The Hidden Strikes are topics in themselves. In terms of what to focus on when training them as a beginner, may I suggest the mechanics of throwing the cuts, and timing? Not timing vis-a-vis your opponent, just in your own movement. Ask your regular scheduled instructor for more details, or ask me to expand on it here, but timing of movements within a blow are important. Once you can throw it as a coordinated movement, work on distance. Learn how far away you can hit comfortably is important. As the “Dobringer” glossa of Lichtenauer’s Blossfechten says, “It is terribly embarrassing to see someone thus stretched out as if he wanted to run after a hare”. Learn your reach and fight to it. Finally, learn how to use them as active counter-attacks against an opponent’s attack. This will involve an introduction to the timing of sword-fighting, and the Vor/Indes/Nach (Before/During/After) and concepts used in KdF.



So let’s draw up a list of what you need to learn before you can start doing relatively free-form sparring:
[Editor's Note: In this section Pete talks about 'the line' a bit. You may not know what that is at this stage, so excuse me while I get some conceptual, theoretical baggage out of the way for him. Imagine two blokes holding longswords staring at each-other, like in the freeze-frames above. Now imagine an invisible line between them, stretching from one's sternum to the other. That is the 'centre-line'. Suppose that Bloke A reaches out to stab Bloke B in chest without stepping. Bloke B doesn't like this, so he might step to move the 'line', or displace the other guy's sword to gain control of the 'centre-line'. I hope that this makes sense. Go ask your instructor if it doesn't.]
  • The basic principles that will help you do KdF well probably begin with Rule 1: Be efficient, and Rule 2: Stab him in the face. Then consider Rule 3: Strength is in structure and Rule 4: Fast isn’t fast - smooth is fast, and slow is smooth and Rule 5: Be weak where he’s strong, strong where he’s weak. These aren’t from Lichtenauer, by the way. They’re me. Except the stolen ones, which are most likely my own teacher, Adam Roylance. [Editor’s Note: And the fifth one, which is actually something Liechtenauer-y! See Codex Döbringer (MS 3227a), folios 21r-22v.]
  • Focus. Don’t whip a longsword around your head like a Braveheart extra, hoping to win by intimidating your sparring partner into quitting rather than get walloped by you after he’s stabbed your face. Intensity is easy to crank up. Skill is hard. Try and rely on skill in sparring.
  • Those five positions, including both the withdrawn and extended versions of Ochs and Pflug. Recognising them will let you have some idea what’s going on in Zufechten - “I’m in Vom Tag, my opponent is shifting down to Alber - could I hit him in his head?”
  • A basic grasp of distance. KdF more or less divides distance into Zufechten (“Coming to the fight” - I can’t hit him right now) and Krieg (“War” - I can). The point where the two meet - where you can hit him with a step as you strike - is going to be focus of a lot of your early work. You want to know when your opponent can hit you and when you can hit him.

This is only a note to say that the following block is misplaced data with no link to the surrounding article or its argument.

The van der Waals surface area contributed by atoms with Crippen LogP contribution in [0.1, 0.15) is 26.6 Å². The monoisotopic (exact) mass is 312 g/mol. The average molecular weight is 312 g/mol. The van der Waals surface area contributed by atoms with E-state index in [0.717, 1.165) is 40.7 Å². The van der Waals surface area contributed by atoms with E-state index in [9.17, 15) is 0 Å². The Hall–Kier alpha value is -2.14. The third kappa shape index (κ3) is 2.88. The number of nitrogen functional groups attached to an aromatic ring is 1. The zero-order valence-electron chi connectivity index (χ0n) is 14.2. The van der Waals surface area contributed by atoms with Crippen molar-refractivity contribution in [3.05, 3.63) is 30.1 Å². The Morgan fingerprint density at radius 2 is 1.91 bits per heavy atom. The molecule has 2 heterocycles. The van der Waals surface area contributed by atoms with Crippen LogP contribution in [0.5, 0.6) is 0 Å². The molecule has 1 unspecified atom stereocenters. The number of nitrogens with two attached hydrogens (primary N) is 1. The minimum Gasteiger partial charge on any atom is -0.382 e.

• Footwork. How else can you control distance and angles? It also rather helps with most everything else, from cutting to disengaging. Experiment and find out. Focus less on leaping about like a ballerina or worse, sport fencer, and more on just staying moving. Frequens Motus is a term that gets used a lot in KdF sources. Dead things stay still.
  • The four openings to target. “His Ochs is covering his upper right opening. So I... hit him somewhere else?”
  • The five “Hidden Strikes”. I’m not going to particularly detail them here. Suffice it to say that learning them teaches a number of key principles at the same time. As examples: Zornhau teaches controlling “the line” and basic cutting mechanics in the Vorschlag (Before Strike - the first attack as you enter distance, to cover that transition), Zwerchau teaches using Ochs to cover yourself, Schielhau teaches using Pflug as an extended hanging guard, Krump teaches lateral footwork and beats, and Scheitelhau teaches why you shouldn’t just reach for the opponent’s legs if he’s ready for you...
  • Absetzen - using any position where the point is aimed at your opponent’s face to cover you while stabbing him in the face.
  • Winding to cover the line once bound.
  • Abnehmen - taking your sword out of the line. Why and how is a matter for a lesson, but at the least get a handle on the back up and cut down the other side style and Durchweseln (disengaging your blade under his). Think of them as going over and under.

Purposes, Not Techniques:
That sounds like a lot. There’s a few more things that will really help - Duplieren and Mutieren especially - and we haven’t even started on the wonderful world of wrestling at the sword. It’s honestly not that complex, once we’ve got past the German Jargon and don’t discuss individual techniques but their purpose. Honestly. If we look at that previous list, it can all be broken down into three things that for you to learn:

  1. How to cut and thrust.
  2. How to cover yourself.
  3. How to control the bind.